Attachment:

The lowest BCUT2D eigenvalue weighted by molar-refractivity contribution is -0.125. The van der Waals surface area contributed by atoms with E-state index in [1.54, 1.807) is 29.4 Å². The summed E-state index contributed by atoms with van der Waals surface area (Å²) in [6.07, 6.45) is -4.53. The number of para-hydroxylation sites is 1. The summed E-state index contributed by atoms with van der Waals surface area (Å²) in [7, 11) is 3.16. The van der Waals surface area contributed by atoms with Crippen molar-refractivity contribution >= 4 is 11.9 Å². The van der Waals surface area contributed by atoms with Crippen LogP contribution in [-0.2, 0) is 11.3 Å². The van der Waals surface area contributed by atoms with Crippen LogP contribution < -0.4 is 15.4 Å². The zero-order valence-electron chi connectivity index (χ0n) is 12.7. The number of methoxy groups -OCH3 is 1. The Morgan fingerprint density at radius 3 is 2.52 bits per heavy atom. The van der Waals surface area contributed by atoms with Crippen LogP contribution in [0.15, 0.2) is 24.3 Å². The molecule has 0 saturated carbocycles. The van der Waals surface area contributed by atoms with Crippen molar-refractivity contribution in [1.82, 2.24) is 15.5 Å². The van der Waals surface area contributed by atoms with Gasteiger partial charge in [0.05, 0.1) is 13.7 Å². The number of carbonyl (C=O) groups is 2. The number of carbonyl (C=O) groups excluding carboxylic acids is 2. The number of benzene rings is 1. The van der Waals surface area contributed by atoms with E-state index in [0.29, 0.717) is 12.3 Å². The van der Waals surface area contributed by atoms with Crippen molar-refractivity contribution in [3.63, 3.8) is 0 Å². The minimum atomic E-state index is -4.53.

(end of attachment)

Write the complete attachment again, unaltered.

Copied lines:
The lowest BCUT2D eigenvalue weighted by molar-refractivity contribution is -0.125. The van der Waals surface area contributed by atoms with E-state index in [1.54, 1.807) is 29.4 Å². The summed E-state index contributed by atoms with van der Waals surface area (Å²) in [6.07, 6.45) is -4.53. The number of para-hydroxylation sites is 1. The summed E-state index contributed by atoms with van der Waals surface area (Å²) in [7, 11) is 3.16. The van der Waals surface area contributed by atoms with Crippen molar-refractivity contribution >= 4 is 11.9 Å². The van der Waals surface area contributed by atoms with Crippen LogP contribution in [-0.2, 0) is 11.3 Å². The van der Waals surface area contributed by atoms with Crippen LogP contribution < -0.4 is 15.4 Å². The zero-order valence-electron chi connectivity index (χ0n) is 12.7. The number of methoxy groups -OCH3 is 1. The Morgan fingerprint density at radius 3 is 2.52 bits per heavy atom. The van der Waals surface area contributed by atoms with Crippen LogP contribution in [0.15, 0.2) is 24.3 Å². The molecule has 0 saturated carbocycles. The van der Waals surface area contributed by atoms with Crippen molar-refractivity contribution in [1.82, 2.24) is 15.5 Å². The van der Waals surface area contributed by atoms with Gasteiger partial charge in [0.05, 0.1) is 13.7 Å². The number of carbonyl (C=O) groups is 2. The number of carbonyl (C=O) groups excluding carboxylic acids is 2. The number of benzene rings is 1. The van der Waals surface area contributed by atoms with E-state index in [0.29, 0.717) is 12.3 Å². The van der Waals surface area contributed by atoms with Crippen molar-refractivity contribution in [3.63, 3.8) is 0 Å². The minimum atomic E-state index is -4.53.